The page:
Rather than allow the government to continue to hold them indefinitely at Guantánamo, US District Judge Ricardo Urbina ordered the men freed and brought to the US pending any resettlement.
The government had "subverted" diplomatic efforts to relocate the Uighurs, he said, and had engaged in "manipulation" to keep the 17 men behind bars even after they'd been ordered released.
The men have been held at Guantánamo for nearly seven years despite a lack of evidence of any involvement in terrorism. They were sold to the US military by bounty hunters, and Judge Urbina concluded they are not dangerous.
"The Uighurs are not a terrorist organization. They pose no threat to the US government. The US government agrees with that," says New York lawyer Howard Schiffman, who filed a friend of the court brief on behalf of the Uyghur American Association, a Washington-based advocacy group.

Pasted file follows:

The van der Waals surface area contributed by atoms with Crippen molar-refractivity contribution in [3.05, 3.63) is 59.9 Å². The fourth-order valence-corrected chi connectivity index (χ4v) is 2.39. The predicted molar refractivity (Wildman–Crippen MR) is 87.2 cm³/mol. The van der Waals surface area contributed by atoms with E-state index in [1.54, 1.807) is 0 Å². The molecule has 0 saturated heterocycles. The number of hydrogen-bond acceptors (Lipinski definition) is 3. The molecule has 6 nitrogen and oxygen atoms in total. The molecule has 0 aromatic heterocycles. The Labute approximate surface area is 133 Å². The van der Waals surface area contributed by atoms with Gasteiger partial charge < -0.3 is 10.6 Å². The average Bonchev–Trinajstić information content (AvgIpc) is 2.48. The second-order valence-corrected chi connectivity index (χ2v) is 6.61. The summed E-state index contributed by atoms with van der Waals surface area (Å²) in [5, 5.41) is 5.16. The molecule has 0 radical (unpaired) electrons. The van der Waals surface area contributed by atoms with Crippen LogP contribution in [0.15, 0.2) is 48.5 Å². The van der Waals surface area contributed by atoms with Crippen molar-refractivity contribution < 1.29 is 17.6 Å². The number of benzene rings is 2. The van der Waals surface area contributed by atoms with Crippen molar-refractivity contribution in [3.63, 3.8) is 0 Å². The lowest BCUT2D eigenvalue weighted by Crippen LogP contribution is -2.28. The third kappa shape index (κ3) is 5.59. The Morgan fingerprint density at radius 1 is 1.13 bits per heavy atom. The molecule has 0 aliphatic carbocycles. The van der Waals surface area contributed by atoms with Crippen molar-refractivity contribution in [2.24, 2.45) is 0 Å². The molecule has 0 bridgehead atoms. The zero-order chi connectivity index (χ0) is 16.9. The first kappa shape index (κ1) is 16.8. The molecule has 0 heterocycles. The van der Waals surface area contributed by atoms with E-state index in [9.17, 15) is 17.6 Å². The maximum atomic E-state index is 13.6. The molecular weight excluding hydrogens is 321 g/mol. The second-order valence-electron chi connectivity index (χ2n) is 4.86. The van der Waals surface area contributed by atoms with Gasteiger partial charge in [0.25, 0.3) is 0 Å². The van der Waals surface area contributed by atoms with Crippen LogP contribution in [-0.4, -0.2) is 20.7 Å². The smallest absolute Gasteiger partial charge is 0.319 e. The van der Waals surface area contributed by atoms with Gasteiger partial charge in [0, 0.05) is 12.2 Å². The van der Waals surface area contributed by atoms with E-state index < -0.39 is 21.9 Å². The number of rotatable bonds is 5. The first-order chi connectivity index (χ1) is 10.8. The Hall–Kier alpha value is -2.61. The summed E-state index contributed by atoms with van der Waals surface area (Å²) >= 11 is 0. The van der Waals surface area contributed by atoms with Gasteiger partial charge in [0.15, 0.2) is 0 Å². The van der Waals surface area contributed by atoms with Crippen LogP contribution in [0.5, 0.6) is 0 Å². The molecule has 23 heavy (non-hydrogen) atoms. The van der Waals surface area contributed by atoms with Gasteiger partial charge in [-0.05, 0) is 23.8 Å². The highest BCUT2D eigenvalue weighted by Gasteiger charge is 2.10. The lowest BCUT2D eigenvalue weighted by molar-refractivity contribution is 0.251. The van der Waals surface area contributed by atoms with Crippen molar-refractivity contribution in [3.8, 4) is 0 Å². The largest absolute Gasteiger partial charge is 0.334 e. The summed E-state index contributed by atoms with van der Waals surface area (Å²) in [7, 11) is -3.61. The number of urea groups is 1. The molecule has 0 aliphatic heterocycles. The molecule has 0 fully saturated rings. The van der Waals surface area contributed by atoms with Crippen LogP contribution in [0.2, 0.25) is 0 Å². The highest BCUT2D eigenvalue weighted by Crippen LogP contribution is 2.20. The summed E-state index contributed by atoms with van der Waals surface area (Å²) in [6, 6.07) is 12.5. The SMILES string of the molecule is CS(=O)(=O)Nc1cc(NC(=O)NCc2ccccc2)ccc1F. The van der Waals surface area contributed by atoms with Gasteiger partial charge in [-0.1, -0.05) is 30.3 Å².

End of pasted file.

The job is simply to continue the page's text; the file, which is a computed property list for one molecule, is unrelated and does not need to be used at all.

At the heart of the case is a clash between the power of a federal judge to order a meaningful remedy – freedom – and the power of the government's political branches to undercut a judicial order by enforcing policies that conflict with that order.
The case highlights the rising influence of federal judges in counterterrorism policy since June, when the US Supreme Court gave Guantánamo detainees a right to challenge the legality of their detentions.
The case also arises at time when the new administration of Barack Obama is preparing to take office in late January. The president-elect has said he wants to close Guantánamo, and some analysts are hopeful that his administration will adopt a more sympathetic approach to the Uighurs' plight.